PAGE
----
Consumers are not leaving social media, even if its old format has evolved well beyond what it looks like today. Audiences congregate, interact and shop based on values—in every sense of the word. Marketers know how to craft messages to match what consumers care about on a heart level and a wallet level. Decoupling that skill from a single social media channel means translating that expertise into a new model of what social media is and may become. A consumer may be on Twitch while scrolling TikTok on their phone—they may voice search a product from Alexa and they won’t care where the content that delights and surprises them comes from. Marketers who understand the need for balance in messaging, frequency, and context will be able to find them and engage with them based on their old-school skills: wrangling data, creativity, and a deep understanding of their brand to connect—with or without that pesky blue check on their brand profile.

Reaching Today’s Consumers Means Understanding Twitch

Much like film, television and social media, gaming has transformed culture and become part of consumers’ lifestyles. With most adults and youth gaming at least once per week, brand marketers are waking up to the potential of reaching consumers on the gaming platforms they love, like Twitch. However, matching brand messaging to the moment and developing the right long-term strategy to connect with consumers can be complex, even for seasoned marketers. For game publishers, a long-term Twitch marketing strategy is essential—long before a game moves from ideation to development. As a game develops, publishers need access to granular insights on shifts in consumer preferences and gameplay behaviors—insights that can be difficult to glean without access to a powerful analytics suite.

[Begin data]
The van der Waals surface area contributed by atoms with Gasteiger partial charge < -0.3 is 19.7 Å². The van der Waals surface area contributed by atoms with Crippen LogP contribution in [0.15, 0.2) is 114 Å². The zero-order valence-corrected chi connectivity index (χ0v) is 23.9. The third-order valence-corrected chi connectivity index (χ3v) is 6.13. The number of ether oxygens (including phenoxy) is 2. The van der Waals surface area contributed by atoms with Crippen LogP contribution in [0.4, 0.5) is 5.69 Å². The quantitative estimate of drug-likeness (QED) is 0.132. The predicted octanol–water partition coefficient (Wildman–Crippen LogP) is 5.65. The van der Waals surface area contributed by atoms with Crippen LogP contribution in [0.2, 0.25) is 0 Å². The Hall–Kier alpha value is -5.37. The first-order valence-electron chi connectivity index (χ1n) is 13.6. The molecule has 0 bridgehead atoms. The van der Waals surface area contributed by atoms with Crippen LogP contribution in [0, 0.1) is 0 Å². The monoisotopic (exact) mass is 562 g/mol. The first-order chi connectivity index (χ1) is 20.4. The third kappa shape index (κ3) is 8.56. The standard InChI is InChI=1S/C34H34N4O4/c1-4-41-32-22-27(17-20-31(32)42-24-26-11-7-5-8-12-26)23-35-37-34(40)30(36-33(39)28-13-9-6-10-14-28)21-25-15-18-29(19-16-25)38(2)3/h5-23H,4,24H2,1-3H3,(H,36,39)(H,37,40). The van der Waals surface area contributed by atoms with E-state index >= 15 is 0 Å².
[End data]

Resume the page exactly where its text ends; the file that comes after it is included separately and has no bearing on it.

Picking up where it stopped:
Helixa, an audience intelligence platform, has partnered with Ayzenberg to deliver a webinar on Nov. 16 on how to understand what motivates audiences on and off Twitch, as well as how to build a powerful marketing strategy—or game—that engages consumers and meets their expectations.